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Double major?

Discussion in 'Pre-Medical - MD' started by Jazzebelle, Dec 21, 1999.

  1. Jazzebelle

    Jazzebelle Junior Member

    Aug 23, 1999
    I am a senior in Highschool and I was wondering if anyone could shed any light on being a pre-med and trying to double-majoring. I don't want to die trying to do all this. I have no idea whether or not I can really do it, especially if I go to a really competitive school. If you know anything, or have any advice to offer, please let me know. I want to double major in either Bio-psychology and Music Composition or Neuroscience and Composition. Thanks for your help!
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  3. darly

    darly Member 10+ Year Member

    Nov 2, 1999
    Irvine, CA, USA
    I am currently a fourth-year double major in psychology and biology. I am also going to be done this year. It's been really tough fitting all of my classes into four years, but it's really worth it because I love both of my majors. Whenever I am tired of studying for my bio classes, I can switch to my psych classes. The things I learn are totally different, so it's never boring. I really recommend double majoring if you really love what you'll be learning. But if you decide to try it, remember that there would be more workload. The only reason why I am able to finish in four is because of summer school (4 classes per summer). Take your time... most people finish college in five years anyway.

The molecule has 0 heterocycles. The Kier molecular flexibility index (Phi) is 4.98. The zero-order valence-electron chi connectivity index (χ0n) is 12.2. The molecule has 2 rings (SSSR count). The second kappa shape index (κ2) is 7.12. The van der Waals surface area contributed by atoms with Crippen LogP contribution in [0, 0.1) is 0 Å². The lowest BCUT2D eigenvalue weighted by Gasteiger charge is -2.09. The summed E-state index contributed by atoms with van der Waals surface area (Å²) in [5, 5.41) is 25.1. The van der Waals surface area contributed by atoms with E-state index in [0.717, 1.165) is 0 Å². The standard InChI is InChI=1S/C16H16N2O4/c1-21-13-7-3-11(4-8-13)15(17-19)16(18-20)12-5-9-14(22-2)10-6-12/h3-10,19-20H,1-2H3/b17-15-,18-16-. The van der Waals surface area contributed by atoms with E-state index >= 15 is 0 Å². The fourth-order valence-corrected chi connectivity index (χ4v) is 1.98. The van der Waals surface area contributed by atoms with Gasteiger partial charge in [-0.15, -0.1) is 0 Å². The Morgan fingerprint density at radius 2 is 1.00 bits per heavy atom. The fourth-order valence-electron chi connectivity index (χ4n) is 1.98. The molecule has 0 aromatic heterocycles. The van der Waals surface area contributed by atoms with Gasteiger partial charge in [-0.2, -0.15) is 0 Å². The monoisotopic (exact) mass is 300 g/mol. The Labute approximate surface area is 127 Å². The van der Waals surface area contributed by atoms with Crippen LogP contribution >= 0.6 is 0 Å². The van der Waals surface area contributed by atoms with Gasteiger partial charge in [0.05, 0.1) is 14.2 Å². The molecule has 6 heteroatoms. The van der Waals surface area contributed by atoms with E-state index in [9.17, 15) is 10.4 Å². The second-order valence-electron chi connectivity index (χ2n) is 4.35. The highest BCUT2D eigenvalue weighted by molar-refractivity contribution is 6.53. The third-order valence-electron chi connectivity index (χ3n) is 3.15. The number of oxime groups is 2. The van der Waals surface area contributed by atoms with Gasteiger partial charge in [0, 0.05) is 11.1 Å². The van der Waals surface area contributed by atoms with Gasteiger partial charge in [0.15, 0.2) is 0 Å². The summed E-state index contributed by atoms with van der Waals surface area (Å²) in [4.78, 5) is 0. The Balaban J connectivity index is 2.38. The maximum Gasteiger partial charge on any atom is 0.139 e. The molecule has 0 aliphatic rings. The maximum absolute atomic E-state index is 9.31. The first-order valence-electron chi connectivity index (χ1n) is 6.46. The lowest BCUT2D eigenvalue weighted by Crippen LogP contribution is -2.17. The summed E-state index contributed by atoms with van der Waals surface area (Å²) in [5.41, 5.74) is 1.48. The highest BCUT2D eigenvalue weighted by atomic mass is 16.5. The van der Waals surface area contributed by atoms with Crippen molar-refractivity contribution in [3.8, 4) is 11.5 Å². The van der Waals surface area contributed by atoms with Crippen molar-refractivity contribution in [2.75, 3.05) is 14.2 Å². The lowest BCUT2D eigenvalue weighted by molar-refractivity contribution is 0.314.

4. turtleboard

    turtleboard SDN Advisor 10+ Year Member

    Jun 3, 1999
    New York, New York
    In college I double-majored in Mathematics and Chemistry. It's not difficult at all to double-major, but there's a lot of work involved. Did I go to a competitive school? Sure I guess.

    Despite all that conditioning of my "work ethic," med school is still 10X that workload! [​IMG]

    Tim of New York City.

    [This message has been edited by turtleboard (edited 12-22-1999).]
  5. darly

    darly Member 10+ Year Member

    Nov 2, 1999
    Irvine, CA, USA
    I agree with Tim. Although the past three years have been hard, I know that it's nothing compared to med school. It's a very good preparation for what I may have to face in the future though.
  6. Paulac

    Paulac New Member

    Dec 19, 1999
    New Egypt NJ